The Schoolmaster’s Daughter – Jackie French
Harper Collins Australia
ISBN 10: 1460757718
We know so well Jackie’s passion for and skill with historical fiction and when she combines it, as she has with this new novel, with her own family history the result is even more sensational.
Australia at the point of Federation: a new century, a new nation and a new and radical shift in the traditional society and expectations – for some.
Hannah moves, with her schoolmaster father, her liberally-minded mother and her young brother from rural NSW to far north Queensland, deep in the heart of cane country where long-held prejudices and practices exist.
When their ship founders and subsequently breaks up just off the coast of its destination and the men of the party foolishly trek into the unknown, Hannah along with her mother and brother are rescued by a young Islander boy named Jamie. In spite of the evident prejudice of their fellow female travellers especially when faced with Jamie’s clearly white mother, Hannah and Mama begin the first tentative steps towards what becomes a life-long friendship. They go even further when Hannah, denied any further education by her conservative father, and Jamie, denied education by virtue of his colour and birth circumstances, begin to take lessons with Mama, who flouts the convention of being subservient to her husband.
This, however, is just the tip of the iceberg as the new century and the progress towards the women’s vote and other liberations is undermined by the short-sighted government that threatens the very existence of any Islanders indentured to the cane-barons such as the man who employs Hannah’s father.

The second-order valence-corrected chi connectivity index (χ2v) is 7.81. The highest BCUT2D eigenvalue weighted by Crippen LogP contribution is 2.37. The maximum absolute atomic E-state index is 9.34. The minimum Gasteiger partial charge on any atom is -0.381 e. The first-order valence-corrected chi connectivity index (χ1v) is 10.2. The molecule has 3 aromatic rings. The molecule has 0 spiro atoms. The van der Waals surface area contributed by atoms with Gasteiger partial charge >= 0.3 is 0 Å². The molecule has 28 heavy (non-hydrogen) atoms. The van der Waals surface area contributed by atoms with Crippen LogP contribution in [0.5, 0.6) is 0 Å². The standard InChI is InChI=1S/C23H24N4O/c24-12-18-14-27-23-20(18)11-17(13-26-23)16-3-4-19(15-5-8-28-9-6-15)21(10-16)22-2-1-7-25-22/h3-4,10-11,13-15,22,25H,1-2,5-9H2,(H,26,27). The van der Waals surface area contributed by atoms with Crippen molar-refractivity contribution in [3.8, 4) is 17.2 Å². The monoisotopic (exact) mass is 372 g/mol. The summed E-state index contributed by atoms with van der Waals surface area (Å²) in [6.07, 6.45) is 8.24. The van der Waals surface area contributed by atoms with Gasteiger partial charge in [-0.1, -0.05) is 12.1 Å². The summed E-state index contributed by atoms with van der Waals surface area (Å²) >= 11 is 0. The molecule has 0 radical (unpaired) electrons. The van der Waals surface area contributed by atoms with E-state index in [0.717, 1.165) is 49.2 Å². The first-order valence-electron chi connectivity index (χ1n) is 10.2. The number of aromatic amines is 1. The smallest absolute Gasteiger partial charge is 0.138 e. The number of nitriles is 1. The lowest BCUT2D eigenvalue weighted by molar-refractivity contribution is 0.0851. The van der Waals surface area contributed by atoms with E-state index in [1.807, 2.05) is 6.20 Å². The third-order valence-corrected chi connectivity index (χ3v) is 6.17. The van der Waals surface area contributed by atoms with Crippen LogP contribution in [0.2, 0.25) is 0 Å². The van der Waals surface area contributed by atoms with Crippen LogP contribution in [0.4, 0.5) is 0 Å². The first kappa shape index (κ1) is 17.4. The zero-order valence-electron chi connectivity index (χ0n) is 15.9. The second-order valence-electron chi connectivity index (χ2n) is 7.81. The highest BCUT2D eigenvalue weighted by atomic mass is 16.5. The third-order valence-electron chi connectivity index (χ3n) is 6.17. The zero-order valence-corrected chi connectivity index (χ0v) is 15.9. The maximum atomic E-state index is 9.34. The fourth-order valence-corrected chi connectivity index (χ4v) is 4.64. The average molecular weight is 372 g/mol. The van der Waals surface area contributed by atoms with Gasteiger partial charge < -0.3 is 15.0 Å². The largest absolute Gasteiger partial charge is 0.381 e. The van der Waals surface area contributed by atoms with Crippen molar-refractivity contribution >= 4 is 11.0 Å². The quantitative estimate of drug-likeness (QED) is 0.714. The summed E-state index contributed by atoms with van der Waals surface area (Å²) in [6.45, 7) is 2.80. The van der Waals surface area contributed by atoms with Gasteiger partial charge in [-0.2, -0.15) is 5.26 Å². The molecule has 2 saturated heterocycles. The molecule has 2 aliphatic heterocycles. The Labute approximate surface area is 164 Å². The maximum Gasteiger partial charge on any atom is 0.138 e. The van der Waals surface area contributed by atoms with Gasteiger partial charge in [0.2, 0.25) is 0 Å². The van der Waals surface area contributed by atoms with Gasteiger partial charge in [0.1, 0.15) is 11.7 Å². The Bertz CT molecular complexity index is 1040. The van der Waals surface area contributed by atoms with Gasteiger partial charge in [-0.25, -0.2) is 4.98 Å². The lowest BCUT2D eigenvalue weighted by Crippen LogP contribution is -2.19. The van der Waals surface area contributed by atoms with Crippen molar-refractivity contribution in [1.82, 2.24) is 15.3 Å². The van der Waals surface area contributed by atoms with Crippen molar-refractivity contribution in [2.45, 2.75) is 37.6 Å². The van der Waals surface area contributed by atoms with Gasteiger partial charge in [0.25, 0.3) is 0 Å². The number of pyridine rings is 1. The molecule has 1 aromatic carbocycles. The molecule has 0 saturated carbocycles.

Family drama, threats by the hardened suspicious townsfolk, secrets long-held by neighbours all impact on the family, driving Hannah and her mother further and further towards an escape from the tyranny of both husband/father and their close society. It’s not just Hannah and Jamie fighting for their right to education any more, it’s about a true equality for all and Hannah’s mother is well-placed to act with courage and determination to free herself and her children at a time when such actions were almost unheard of in ‘polite society’. How very proud Jackie must feel to have the inspiration of the women in her family to create this fictionalised (but close to truth) narrative history.
This is fascinating and terrible, at times, as a very ugly side (yet another one) of Australia’s history unfolds and the depth of the struggles by the women who came before us is revealed.
Once more I was completely enthralled in and enriched by Jackie’s historical revelations – both the personal and the Australian aspects. In every book I learn things I’ve never known and in a way, that makes them vibrant and memorable. As always this is a superb way to introduce young (or older) readers to little-known (and very probably well-hidden) darker sides of a new nation and certainly to the very real and often tragic plight of women of the time.
As always, I cannot recommend this highly enough particularly for readers from around 13 years upwards.